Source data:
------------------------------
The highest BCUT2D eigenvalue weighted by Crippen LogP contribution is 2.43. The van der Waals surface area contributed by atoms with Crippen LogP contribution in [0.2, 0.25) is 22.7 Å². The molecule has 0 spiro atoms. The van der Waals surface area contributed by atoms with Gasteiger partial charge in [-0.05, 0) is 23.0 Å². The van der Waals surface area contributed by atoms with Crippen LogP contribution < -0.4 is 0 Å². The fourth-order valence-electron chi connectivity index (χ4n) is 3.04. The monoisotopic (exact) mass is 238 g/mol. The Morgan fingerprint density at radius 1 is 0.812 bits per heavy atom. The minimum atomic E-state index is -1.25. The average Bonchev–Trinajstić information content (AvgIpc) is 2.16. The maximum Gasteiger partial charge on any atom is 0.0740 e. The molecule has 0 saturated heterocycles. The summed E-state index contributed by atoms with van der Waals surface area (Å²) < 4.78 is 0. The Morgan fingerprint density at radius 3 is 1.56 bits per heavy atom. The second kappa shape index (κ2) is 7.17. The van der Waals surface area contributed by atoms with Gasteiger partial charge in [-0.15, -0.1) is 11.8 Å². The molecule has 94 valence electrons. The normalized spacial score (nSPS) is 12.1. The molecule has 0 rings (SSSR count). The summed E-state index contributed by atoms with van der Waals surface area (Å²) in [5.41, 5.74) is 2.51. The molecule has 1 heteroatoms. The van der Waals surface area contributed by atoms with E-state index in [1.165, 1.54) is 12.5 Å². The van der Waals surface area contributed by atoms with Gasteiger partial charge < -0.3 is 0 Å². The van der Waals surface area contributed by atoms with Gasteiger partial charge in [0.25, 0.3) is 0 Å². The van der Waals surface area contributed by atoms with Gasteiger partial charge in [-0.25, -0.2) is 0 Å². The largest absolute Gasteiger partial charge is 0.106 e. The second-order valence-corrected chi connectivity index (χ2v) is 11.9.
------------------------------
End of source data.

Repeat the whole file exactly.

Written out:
The highest BCUT2D eigenvalue weighted by Crippen LogP contribution is 2.43. The van der Waals surface area contributed by atoms with Crippen LogP contribution in [0.2, 0.25) is 22.7 Å². The molecule has 0 spiro atoms. The van der Waals surface area contributed by atoms with Gasteiger partial charge in [-0.05, 0) is 23.0 Å². The van der Waals surface area contributed by atoms with Crippen LogP contribution < -0.4 is 0 Å². The fourth-order valence-electron chi connectivity index (χ4n) is 3.04. The monoisotopic (exact) mass is 238 g/mol. The Morgan fingerprint density at radius 1 is 0.812 bits per heavy atom. The minimum atomic E-state index is -1.25. The average Bonchev–Trinajstić information content (AvgIpc) is 2.16. The maximum Gasteiger partial charge on any atom is 0.0740 e. The molecule has 0 saturated heterocycles. The summed E-state index contributed by atoms with van der Waals surface area (Å²) < 4.78 is 0. The Morgan fingerprint density at radius 3 is 1.56 bits per heavy atom. The second kappa shape index (κ2) is 7.17. The van der Waals surface area contributed by atoms with Gasteiger partial charge in [-0.15, -0.1) is 11.8 Å². The molecule has 94 valence electrons. The normalized spacial score (nSPS) is 12.1. The molecule has 0 rings (SSSR count). The summed E-state index contributed by atoms with van der Waals surface area (Å²) in [5.41, 5.74) is 2.51. The molecule has 1 heteroatoms. The van der Waals surface area contributed by atoms with E-state index in [1.165, 1.54) is 12.5 Å². The van der Waals surface area contributed by atoms with Gasteiger partial charge < -0.3 is 0 Å². The van der Waals surface area contributed by atoms with Gasteiger partial charge in [0.25, 0.3) is 0 Å². The van der Waals surface area contributed by atoms with Gasteiger partial charge in [-0.25, -0.2) is 0 Å². The largest absolute Gasteiger partial charge is 0.106 e. The second-order valence-corrected chi connectivity index (χ2v) is 11.9.